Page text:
For decades, coyotes, hawks and dusky-footed woodrats have roamed the secluded INE Ranch in the Santa Cruz Mountains. Few other creatures, domestic or human, have been on this 148-acre Palo Alto parcel off Skyline Boulevard in the last 15 years.
Gone are the pigs, sheep, chickens and dairy cows that once traversed the property's forests and grasslands.
But the land could have new trails in the future. On Feb. 28, Midpeninsula Regional Open Space District purchased the property for $3.6 million. The ranch is the largest addition to the Monte Bello Open Space Preserve in more than 20 years, and it was one of the largest private land holdings left on that scenic corridor, said Michael Williams, the district's real property manager.
When it is open, visitors will be treated to spectacular ridge views and opportunities to glimpse rare and protected species such as the California red-legged frog, the Western pond turtle, Cooper's hawk, Sharp-shinned hawk and the San Francisco dusky-footed woodrat.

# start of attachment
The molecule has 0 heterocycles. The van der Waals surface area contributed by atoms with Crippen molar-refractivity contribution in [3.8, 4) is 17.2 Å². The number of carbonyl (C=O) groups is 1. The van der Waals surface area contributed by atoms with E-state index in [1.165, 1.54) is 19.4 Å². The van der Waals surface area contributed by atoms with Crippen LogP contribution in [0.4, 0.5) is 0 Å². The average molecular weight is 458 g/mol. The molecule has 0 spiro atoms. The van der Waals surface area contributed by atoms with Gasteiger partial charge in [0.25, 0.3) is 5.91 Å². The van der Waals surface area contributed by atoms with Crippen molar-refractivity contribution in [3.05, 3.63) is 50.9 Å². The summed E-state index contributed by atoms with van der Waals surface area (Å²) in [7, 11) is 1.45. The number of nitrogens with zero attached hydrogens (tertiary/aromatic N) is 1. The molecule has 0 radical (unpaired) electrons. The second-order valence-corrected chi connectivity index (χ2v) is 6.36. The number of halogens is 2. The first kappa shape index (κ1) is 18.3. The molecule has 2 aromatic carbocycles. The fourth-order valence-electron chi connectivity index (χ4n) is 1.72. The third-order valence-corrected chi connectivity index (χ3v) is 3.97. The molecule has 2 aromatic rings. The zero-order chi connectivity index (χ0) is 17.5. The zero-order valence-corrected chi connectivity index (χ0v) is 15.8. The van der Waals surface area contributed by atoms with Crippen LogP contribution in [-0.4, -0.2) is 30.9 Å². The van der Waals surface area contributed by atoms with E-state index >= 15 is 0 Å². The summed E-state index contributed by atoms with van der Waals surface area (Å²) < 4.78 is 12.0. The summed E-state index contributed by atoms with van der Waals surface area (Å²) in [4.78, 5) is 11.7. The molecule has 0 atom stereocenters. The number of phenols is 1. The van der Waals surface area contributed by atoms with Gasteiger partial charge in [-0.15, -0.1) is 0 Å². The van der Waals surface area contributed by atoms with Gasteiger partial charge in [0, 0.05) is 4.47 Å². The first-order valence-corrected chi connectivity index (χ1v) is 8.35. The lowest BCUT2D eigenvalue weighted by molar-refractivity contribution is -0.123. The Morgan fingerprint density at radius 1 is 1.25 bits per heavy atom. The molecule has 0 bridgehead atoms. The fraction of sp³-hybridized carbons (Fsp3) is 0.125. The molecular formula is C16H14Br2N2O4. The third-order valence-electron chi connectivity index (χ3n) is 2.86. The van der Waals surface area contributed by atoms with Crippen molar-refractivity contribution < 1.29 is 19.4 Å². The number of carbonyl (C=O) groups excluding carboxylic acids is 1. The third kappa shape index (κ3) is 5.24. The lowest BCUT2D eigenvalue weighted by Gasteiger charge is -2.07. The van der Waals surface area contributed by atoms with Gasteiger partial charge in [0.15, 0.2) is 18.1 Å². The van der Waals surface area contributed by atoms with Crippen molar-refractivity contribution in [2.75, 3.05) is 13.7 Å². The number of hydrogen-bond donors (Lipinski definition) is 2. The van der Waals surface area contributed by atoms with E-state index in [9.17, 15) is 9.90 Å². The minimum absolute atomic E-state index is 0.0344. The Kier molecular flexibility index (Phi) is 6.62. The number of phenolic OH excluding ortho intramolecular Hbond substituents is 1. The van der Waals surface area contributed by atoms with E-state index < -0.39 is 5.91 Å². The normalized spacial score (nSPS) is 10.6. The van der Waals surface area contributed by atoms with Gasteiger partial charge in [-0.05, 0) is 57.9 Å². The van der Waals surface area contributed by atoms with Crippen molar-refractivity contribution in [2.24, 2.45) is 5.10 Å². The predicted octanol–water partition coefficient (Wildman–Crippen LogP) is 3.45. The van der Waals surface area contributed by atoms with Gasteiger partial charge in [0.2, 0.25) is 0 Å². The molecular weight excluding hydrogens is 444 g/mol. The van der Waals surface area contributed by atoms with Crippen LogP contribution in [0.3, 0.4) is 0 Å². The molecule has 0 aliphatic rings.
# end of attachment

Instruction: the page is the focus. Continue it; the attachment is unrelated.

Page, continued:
New trails at INE Ranch would link Monte Bello to the north and Santa Clara County's Upper Stevens Creek Park to the south.
"A new trail could connect to (Monte Bello's) Canyon Trail and Grizzly Flat Trail," Williams said, pointing at a map showing the circuitous Grizzly Flat and the relatively straight Canyon.
The property could also help the district complete the Upper Stevens Creek Trail system, which is one of 25 top priorities identified in the district's recently completed 30-year vision plan, spokeswoman Amanda Kim said.
The acquisition also means the district can protect nearly all of the Stevens Creek watershed, Williams added.
The district has wanted INE Ranch ever since 1974, when it purchased the first 760 acres of the now-3,133-acre Monte Bello. The same family had owned the ranch since 1957, when the grandparents of the recent owner purchased it, Williams said. ("INE" represents the initials of some of the family members.)
Two people affiliated with the Midpen district lived on the property for years until 2009, according to Steven Abbors, the district's general manager. After they left, a supervising ranger who lived on a nearby Christmas tree farm kept in touch with the landowner, the original owners' granddaughter. When she decided to sell, she contacted the ranger, Williams said. The landowner has requested anonymity, he added.
Rising to 2,200 feet at its main ridge line, the property lies along the San Andreas Fault. The fault is the tectonic boundary between two land masses, the Pacific Plate, where the ranch sits, and the North American Plate.